The Mixologist: Spring Fever

 In Feature, Food

With a nod to spring breaks gone by, Im revisiting the glory of my youth with these grown-up takes on college favorites.


Along with nicer weather and the start of baseball season, it’s the time of year when our best and brightest put down their books, pack up their dorm rooms and hit the open road to blow off some steam. I know most of my own springtime exploits of years gone by consisted mainly of overindulgence, with little focus on quality (and if I had to guess, not much has changed.)

Nowadays, I’d rather enjoy my drinks from a glass—not a funnel. But just because we’re all grown up now doesn’t mean we can’t revisit some of the spirited flavors of our youth— that’s assuming, of course, that we remember them. So, as a tribute to this annual collegiate bacchanal, I’ve put together a few spring break favorites, re-imagined for grown-up tastes. Whip one up and sip on it while telling the youngsters how it was back in the old days.

THE B-52

Many drinks guzzled during spring break revelry tend to be overly sweet and in the form of a shot, the purpose being to deliver alcohol to the system as quickly and painlessly as possible. Taste? An afterthought, if indeed thought of at all. Case in point: the B-52. Named after the famous military aircraft, it usually consists of equal parts Kahlúa, Baileys and Grand Marnier, and it does pack a bit of a wallop, as the name suggests. The ingredients are decent, but they’re not utilized particularly well in this application. For a more subtle take on this (ahem) “classic,” try the Jet Blue.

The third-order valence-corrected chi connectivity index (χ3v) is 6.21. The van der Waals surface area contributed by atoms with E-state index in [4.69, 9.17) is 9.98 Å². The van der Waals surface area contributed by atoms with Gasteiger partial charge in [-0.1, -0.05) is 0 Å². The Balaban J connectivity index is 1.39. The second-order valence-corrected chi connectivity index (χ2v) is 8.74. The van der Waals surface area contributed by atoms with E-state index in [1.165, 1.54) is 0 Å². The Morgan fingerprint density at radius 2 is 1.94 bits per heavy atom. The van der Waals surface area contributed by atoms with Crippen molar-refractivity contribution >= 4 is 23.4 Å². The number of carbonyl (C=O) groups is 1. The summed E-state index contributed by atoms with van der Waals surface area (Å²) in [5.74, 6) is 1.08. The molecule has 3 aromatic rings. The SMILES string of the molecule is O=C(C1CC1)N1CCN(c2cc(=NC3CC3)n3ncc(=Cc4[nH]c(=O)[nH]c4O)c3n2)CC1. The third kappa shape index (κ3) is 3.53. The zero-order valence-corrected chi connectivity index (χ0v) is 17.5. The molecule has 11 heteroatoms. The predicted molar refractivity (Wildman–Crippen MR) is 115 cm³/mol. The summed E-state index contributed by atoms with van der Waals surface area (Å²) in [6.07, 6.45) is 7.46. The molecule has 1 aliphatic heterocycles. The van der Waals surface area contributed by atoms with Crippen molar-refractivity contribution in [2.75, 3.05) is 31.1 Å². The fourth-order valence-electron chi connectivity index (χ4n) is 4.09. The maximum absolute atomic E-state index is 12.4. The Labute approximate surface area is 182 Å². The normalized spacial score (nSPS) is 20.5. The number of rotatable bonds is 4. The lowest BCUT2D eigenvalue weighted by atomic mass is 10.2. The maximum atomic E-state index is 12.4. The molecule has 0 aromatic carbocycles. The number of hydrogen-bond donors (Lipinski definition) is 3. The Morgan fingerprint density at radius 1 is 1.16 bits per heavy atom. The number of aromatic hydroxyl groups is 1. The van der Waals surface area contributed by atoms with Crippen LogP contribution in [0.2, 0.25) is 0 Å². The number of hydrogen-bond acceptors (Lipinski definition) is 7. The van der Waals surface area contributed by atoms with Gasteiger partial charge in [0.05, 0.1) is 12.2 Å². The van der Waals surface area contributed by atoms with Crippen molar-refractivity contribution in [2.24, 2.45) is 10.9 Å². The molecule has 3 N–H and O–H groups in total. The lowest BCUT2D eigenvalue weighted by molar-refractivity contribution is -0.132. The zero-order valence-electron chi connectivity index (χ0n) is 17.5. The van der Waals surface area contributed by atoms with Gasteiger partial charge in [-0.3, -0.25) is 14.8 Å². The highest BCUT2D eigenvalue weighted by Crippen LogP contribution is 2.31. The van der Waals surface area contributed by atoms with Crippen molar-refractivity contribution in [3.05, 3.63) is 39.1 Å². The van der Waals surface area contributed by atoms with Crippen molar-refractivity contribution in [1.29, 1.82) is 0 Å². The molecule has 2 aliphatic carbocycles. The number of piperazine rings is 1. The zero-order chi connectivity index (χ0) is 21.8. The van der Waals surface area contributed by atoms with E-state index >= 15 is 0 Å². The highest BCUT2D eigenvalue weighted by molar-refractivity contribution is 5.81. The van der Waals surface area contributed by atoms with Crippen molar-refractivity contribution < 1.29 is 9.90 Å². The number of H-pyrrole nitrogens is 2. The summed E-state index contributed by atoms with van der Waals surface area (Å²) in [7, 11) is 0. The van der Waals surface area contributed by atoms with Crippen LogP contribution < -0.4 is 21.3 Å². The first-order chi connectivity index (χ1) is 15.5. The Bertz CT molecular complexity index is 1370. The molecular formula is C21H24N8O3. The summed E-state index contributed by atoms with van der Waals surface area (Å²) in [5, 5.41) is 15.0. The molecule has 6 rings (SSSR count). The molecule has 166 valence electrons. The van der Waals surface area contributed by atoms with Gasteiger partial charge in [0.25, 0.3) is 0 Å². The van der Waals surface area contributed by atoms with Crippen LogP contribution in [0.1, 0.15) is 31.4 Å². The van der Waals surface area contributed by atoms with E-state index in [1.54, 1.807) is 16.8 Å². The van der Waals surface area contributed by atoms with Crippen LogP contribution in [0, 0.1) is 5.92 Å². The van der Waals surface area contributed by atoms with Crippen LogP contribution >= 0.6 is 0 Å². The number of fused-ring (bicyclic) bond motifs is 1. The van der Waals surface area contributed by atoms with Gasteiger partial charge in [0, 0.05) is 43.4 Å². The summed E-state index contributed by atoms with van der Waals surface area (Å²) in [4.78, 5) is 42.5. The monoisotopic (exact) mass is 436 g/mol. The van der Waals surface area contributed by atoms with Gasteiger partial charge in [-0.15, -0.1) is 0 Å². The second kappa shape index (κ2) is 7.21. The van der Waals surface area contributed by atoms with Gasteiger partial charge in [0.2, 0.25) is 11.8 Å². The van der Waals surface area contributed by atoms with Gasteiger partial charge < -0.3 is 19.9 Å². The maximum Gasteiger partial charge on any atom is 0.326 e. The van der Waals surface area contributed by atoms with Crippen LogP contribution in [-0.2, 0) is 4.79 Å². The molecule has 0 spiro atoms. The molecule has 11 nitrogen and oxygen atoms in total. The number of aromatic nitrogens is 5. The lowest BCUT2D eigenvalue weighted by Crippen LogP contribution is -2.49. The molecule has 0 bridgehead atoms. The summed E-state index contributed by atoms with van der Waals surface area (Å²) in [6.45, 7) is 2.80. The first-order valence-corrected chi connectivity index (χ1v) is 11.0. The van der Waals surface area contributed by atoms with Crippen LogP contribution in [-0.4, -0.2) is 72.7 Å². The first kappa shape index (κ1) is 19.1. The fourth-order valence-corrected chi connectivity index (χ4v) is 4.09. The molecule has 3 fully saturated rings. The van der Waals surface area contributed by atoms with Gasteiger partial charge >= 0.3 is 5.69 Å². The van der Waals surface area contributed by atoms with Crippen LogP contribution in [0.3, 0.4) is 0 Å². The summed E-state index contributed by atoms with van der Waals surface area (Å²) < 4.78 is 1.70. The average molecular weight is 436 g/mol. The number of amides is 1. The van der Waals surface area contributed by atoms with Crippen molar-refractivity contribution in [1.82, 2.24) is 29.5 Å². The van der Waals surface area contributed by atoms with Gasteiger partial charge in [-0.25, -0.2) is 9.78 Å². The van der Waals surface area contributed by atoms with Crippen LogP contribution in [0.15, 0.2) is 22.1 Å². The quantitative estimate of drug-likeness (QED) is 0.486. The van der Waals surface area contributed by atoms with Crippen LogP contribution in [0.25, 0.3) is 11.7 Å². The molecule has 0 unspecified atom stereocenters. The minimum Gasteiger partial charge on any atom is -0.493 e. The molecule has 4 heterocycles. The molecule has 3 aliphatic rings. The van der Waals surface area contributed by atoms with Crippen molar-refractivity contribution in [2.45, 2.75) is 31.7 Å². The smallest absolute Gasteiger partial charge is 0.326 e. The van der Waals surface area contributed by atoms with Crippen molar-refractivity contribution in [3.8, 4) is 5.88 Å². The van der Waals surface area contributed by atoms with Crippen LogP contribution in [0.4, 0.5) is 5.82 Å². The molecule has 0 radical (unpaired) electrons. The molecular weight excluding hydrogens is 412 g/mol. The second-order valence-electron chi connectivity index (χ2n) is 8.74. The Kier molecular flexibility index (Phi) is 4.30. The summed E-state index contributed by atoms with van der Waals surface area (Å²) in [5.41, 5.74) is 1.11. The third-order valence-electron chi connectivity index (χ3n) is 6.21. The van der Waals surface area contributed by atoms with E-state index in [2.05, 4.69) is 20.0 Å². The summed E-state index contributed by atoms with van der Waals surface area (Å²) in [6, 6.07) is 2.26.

Jet Blue
4 oz | hot coffee
1 oz | Baileys Irish Cream
1 oz | Grand Marnier
2 oz | heavy cream
Pour Baileys in an Irish coffee mug and slowly add coffee. In a shaker, combine Grand Marnier and cream. Dry-shake (no ice) to combine, then pour over the top of the drink.


An oddball drink to be sure because, to paraphrase “Cocktails: The Bartender’s Bible” by Simon Difford, it’s too big to slam, and it more than likely didn’t originate in the home of Lynyrd Skynyrd and the Crimson Tide. I’ve seen plenty of different recipes for this cocktail that include everything from vodka to sloe gin. The one constant, though, is Southern Comfort, that candied amalgam of whiskey, fruit and spice. Due to an unfortunate run-in with this spirit during my own college years, I’m unable to indulge in SoCo myself: too many “memories”—which is just as well, since the Slammer is way too sweet for my middle-aged palate. This grown-up version, Stars Over Alabama, made in the style of an old fashioned, incorporates some of the same flavors without the sugar rush.
Stars Over Alabama
1.5 oz | Elijah Craig 12-year Bourbon
.5 oz | Rothman &
Winter Orchard Peach Liqueur
.5 oz | Amaro Nonino
.5 oz | Pierre Ferrand Dry Curaçao
2 Dashes | Regan’s Orange Bitters
1 | Orange and Lemon PeeL
Stir all ingredients with ice. Strain into an iced rocks glass. Garnish with an orange twist.


Change the proportions and this venerable shot, consisting of vodka, triple sec and lime juice, is only an ingredient or two away from classics like the margarita and the Tom Collins. Instead of gulping this tangy tipple down shooter-style, it begs to be lengthened into a slow-sipper best enjoyed on the patio, not the party bus. Try a cocktail-style variant, Tokyo Afternoon, on the veranda for a more grown-up version.
Tokyo Afternoon
2 oz | Vodka
.75 oz | Cointreau
.5 oz | lime juice
.25 oz | grenadine
Splash | Club soda
Shake first three ingredients with ice. Strain into a Collins glass filled with crushed ice. Top with club soda and grenadine. Garnish with a lime wheel.



illustration by Noah MacMillan


Photo credit: Illustration by Noah MacMillan

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